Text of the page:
Next week, we’ll look at more ideas for keeping your cool.

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I’m Not Locked In Here With You

I’m Not Locked In Here With You

I’m not locked in here with you. You’re locked in here with me.
— Rorschach in Watchmen, by Alan Moore

Let’s get one thing straight from the start. You’re divorced. You have kids with the Ex. The truth of the matter in dealing with your Ex is this – YOU HAVE TO. It’s a necessary evil. You’re locked in to having to deal with your Ex.  I realize you don’t want to. Neither did I. I get it. But, you’re going to have to deal with her about visitations, child support, alimony, kids activities, and any of a countless number of other things.

Locked In With the Ex

Your kids, like most kids in this nuclear world, are going to be involved in any number of outside activities, science fairs, dance, concerts, sports, plays, graduations. Most of these activities will be reason to run into the Ex, and may involve collaboration with the Ex. No matter how much you wish it NOT to be so, it’s going to happen. It’s inevitable.

Sorry to bring the stark fatalism into this article, but I’m just sayin’. You made babies with this woman, you’re gonna have endure some social functions as her Ex when the kids are involved. So, the best thing to do is swallow your pride, and make the best of what is surely a tough situation.

There are a few ways this can be achieved, of course. One of the easiest is to be on opposite sides of the space, whatever it is. If she sits stage left, sit stage right. At a basketball game, go to the other set of bleachers to cheer your daughter or son on. Just because you are in the same place, doesn’t mean you have to actively engage her. It’s probably going to happen, even if it’s just in passing. But there’s nothing that says you need to be locked in with each other as she or he delivers that Shakespearean soliloquy.

Another way is to come to an agreement beforehand – you want a few minutes to talk to him after the game (or she does, if you are the custodial parent), then you definitely should be allowed to, in peace. But don’t just walk up afterwards and usher your daughter away either without so much as a Hello. Work it out beforehand. Communication, as it turns out, does work wonders, even in the most hateful and contentious of breakups.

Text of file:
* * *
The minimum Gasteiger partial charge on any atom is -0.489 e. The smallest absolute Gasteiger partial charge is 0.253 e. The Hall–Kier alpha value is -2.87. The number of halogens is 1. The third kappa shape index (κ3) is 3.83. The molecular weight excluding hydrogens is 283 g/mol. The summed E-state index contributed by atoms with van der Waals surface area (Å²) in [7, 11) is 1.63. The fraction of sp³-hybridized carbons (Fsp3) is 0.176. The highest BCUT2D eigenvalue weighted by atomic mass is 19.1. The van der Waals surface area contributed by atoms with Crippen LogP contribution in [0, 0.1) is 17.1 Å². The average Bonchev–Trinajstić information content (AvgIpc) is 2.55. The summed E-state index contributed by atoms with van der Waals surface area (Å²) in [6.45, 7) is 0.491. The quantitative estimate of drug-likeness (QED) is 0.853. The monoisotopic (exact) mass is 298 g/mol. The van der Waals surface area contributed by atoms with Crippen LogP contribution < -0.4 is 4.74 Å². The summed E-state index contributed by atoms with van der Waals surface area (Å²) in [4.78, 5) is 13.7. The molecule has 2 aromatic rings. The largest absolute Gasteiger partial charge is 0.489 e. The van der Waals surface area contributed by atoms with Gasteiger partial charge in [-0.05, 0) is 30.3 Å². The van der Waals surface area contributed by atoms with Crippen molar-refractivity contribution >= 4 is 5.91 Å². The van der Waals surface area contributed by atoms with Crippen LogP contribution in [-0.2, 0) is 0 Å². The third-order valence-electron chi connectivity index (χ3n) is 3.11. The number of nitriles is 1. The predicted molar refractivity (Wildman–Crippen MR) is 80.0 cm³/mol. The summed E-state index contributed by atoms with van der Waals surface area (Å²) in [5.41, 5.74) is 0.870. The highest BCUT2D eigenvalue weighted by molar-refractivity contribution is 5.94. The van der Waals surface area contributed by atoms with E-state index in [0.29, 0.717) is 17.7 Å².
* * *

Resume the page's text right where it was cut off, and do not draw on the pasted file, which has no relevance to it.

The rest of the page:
In fact, that is probably the best bet for most things regarding your kids – come to agreements. This will inevitably end up involving compromises, whether anyone likes it or not. Not everyone can get their own way all of the time. Not even the most virulent case of “affluenza” will achieve that goal. Sometimes, as much as you can say No, others will be telling you No as well. Learn when to say Yes.

And I know that sometimes, especially with big life-events such as graduations or weddings, it’s not going to be just your former spouse present. Chances are, your former in-laws will be there as well. If you’ve maintained great relationships with them, fantastic! If not… well, best be on your guard there, and then some. You can’t help how others will act. But you can help how you react to others’ poor behavior. Lashing out, especially at a public event centered around your children’s achievements, is always poor form, bar none.

It may be easy to say “take the high road,” but it’s a lot more difficult to actually do it. Fortunately, there’s plenty of time to get used to the idea. That’s why you’re here, right? We all could use a little leg up from time to time. I know I still do to this day.